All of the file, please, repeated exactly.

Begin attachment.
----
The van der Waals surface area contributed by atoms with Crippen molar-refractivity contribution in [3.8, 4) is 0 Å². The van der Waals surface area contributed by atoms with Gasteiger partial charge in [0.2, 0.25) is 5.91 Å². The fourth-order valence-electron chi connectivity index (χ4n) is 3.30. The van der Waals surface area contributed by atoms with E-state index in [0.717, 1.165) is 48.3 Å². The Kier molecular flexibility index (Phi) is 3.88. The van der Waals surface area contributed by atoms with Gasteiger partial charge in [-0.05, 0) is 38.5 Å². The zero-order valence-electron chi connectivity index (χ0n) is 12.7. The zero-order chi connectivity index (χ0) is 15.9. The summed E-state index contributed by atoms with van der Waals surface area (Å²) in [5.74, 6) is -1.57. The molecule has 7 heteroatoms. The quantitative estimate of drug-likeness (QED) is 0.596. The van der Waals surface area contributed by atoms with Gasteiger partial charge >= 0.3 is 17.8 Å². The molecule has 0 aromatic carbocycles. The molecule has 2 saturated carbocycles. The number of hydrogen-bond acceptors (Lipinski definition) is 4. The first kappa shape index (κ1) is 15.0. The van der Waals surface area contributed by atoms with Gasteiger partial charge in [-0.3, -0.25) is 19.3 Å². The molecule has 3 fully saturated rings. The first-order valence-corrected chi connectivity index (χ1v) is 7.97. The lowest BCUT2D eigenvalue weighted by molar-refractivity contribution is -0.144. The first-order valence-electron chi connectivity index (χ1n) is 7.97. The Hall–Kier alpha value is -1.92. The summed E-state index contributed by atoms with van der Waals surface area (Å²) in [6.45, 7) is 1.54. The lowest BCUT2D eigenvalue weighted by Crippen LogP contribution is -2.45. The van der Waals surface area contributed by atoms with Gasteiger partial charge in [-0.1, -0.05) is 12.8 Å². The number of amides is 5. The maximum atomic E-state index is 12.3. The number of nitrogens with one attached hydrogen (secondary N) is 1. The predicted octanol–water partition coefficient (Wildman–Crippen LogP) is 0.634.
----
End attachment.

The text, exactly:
The van der Waals surface area contributed by atoms with Crippen molar-refractivity contribution in [3.8, 4) is 0 Å². The van der Waals surface area contributed by atoms with Gasteiger partial charge in [0.2, 0.25) is 5.91 Å². The fourth-order valence-electron chi connectivity index (χ4n) is 3.30. The van der Waals surface area contributed by atoms with E-state index in [0.717, 1.165) is 48.3 Å². The Kier molecular flexibility index (Phi) is 3.88. The van der Waals surface area contributed by atoms with Gasteiger partial charge in [-0.05, 0) is 38.5 Å². The zero-order valence-electron chi connectivity index (χ0n) is 12.7. The zero-order chi connectivity index (χ0) is 15.9. The summed E-state index contributed by atoms with van der Waals surface area (Å²) in [5.74, 6) is -1.57. The molecule has 7 heteroatoms. The quantitative estimate of drug-likeness (QED) is 0.596. The van der Waals surface area contributed by atoms with Gasteiger partial charge >= 0.3 is 17.8 Å². The molecule has 0 aromatic carbocycles. The molecule has 2 saturated carbocycles. The number of hydrogen-bond acceptors (Lipinski definition) is 4. The first kappa shape index (κ1) is 15.0. The van der Waals surface area contributed by atoms with Gasteiger partial charge in [-0.3, -0.25) is 19.3 Å². The molecule has 3 fully saturated rings. The first-order valence-corrected chi connectivity index (χ1v) is 7.97. The lowest BCUT2D eigenvalue weighted by molar-refractivity contribution is -0.144. The first-order valence-electron chi connectivity index (χ1n) is 7.97. The Hall–Kier alpha value is -1.92. The summed E-state index contributed by atoms with van der Waals surface area (Å²) in [6.45, 7) is 1.54. The lowest BCUT2D eigenvalue weighted by Crippen LogP contribution is -2.45. The van der Waals surface area contributed by atoms with Gasteiger partial charge in [-0.1, -0.05) is 12.8 Å². The number of amides is 5. The maximum atomic E-state index is 12.3. The number of nitrogens with one attached hydrogen (secondary N) is 1. The predicted octanol–water partition coefficient (Wildman–Crippen LogP) is 0.634.